Monthly Archives: July 2017

Can we help the people of Syria?

Remember how exciting it was to hear news of the Arab Spring in early 2011? I recall watching videos of people demonstrating in Cairo’s Tahrir Square on my February birthday, and being so happy for them. Now Egypt’s ruled by a military dictatorship, but I believe – I hope – that once having felt the exhilaration of self-taken freedom, those involved will be ready to insist on it again when they can.

People in other Arab countries were also insisting on freedom and respect in 2011, but I don’t remember being aware that Syria, which has suffered so much since, was one of them. Now, however, I’ve read about the struggle of the Syrian people in Burning Country: Syrians in Revolution and War (2016) by Robin Yassin-Kassab and Leila Al-Shami, and have found some new heroes, apparently unknown to most of the rest of the world. I feel guilty that this book sat on my shelf unopened for at least a year, when all I knew about Syria was that its people were being cruelly bombed and gassed by the Bashar Assad regime and that no one, apparently, was helping them. Few were helping the refugees streaming out of the country either, and I got tired of feeling their pain and not being able to do anything about it.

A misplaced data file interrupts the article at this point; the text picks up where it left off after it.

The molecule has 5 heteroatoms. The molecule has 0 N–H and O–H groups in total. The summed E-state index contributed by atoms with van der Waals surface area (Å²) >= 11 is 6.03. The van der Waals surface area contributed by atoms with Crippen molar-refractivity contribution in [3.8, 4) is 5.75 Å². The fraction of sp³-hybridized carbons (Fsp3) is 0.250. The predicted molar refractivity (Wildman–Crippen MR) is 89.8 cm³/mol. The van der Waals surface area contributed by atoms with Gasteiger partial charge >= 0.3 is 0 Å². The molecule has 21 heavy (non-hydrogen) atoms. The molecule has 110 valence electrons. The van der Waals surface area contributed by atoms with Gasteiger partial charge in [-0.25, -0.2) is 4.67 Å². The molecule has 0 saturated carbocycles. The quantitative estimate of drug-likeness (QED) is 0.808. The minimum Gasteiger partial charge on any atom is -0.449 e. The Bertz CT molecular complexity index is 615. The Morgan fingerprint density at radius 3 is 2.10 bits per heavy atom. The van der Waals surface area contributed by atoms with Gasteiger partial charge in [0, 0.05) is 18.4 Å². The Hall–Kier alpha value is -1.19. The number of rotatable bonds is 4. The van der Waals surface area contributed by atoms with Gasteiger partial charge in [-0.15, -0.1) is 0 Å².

I still need long breaks of doing things that bring me peace and happiness, but I’m back to trying to understand the history and current status of the conflict, and I hope to try to share what I find out with you. I don’t believe petitioning my government, the UN, or any other official body will improve things, but maybe there’s some way we can organize as ordinary people and reach out to the people of Syria, those still inside the country and refugees, to ask what they think would help.

Notes on two new books added to Resources

Hi, all — just wanted to let you know that I’ve added my notes on two new books to “Resources, Non-fiction Books.” They are No Is Not Enough: Resisting Trump’s Shock Politics and Winning the World We Want by Naomi Klein (2017) and Nothing Ever Dies: Vietnam and the Memory of War by Viet Thanh Nguyen (2016). The notes on Nothing Ever Dies also include my notes on Nguyen’s Pulitzer Prize winning 2016 novel about the Vietnam War, The Sympathizer. Look for “Resources” in the top bar of the web page.

As always, I heartily recommend that you read these books in their entirety yourself, but in case you don’t have the time, money, or interest to do that, these notes may be helpful to you. Share any and all widely.